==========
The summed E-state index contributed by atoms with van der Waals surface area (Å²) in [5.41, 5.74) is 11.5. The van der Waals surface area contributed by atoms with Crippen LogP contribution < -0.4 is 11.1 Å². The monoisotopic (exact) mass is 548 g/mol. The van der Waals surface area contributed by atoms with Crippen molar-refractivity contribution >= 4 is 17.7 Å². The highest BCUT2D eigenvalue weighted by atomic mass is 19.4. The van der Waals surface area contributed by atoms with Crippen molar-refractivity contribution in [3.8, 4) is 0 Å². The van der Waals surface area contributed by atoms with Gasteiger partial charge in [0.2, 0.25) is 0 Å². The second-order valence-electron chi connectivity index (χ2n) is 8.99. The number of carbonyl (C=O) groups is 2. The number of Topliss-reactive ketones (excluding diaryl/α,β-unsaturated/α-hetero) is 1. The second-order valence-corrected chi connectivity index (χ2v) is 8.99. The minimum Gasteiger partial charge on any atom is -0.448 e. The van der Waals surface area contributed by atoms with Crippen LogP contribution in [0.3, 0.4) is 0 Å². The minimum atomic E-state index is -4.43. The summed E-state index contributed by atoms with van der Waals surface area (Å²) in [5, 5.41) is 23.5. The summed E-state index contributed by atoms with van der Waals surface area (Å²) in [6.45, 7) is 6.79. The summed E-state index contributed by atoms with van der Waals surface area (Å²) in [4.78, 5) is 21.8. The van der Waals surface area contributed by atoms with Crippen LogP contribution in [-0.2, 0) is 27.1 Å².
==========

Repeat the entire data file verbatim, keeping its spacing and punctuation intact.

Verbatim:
The summed E-state index contributed by atoms with van der Waals surface area (Å²) in [5.41, 5.74) is 11.5. The van der Waals surface area contributed by atoms with Crippen LogP contribution < -0.4 is 11.1 Å². The monoisotopic (exact) mass is 548 g/mol. The van der Waals surface area contributed by atoms with Crippen molar-refractivity contribution >= 4 is 17.7 Å². The highest BCUT2D eigenvalue weighted by atomic mass is 19.4. The van der Waals surface area contributed by atoms with Crippen molar-refractivity contribution in [3.8, 4) is 0 Å². The van der Waals surface area contributed by atoms with Gasteiger partial charge in [0.2, 0.25) is 0 Å². The second-order valence-electron chi connectivity index (χ2n) is 8.99. The number of carbonyl (C=O) groups is 2. The number of Topliss-reactive ketones (excluding diaryl/α,β-unsaturated/α-hetero) is 1. The second-order valence-corrected chi connectivity index (χ2v) is 8.99. The minimum Gasteiger partial charge on any atom is -0.448 e. The van der Waals surface area contributed by atoms with Crippen LogP contribution in [0.3, 0.4) is 0 Å². The minimum atomic E-state index is -4.43. The summed E-state index contributed by atoms with van der Waals surface area (Å²) in [5, 5.41) is 23.5. The summed E-state index contributed by atoms with van der Waals surface area (Å²) in [6.45, 7) is 6.79. The summed E-state index contributed by atoms with van der Waals surface area (Å²) in [4.78, 5) is 21.8. The van der Waals surface area contributed by atoms with Crippen LogP contribution in [-0.2, 0) is 27.1 Å².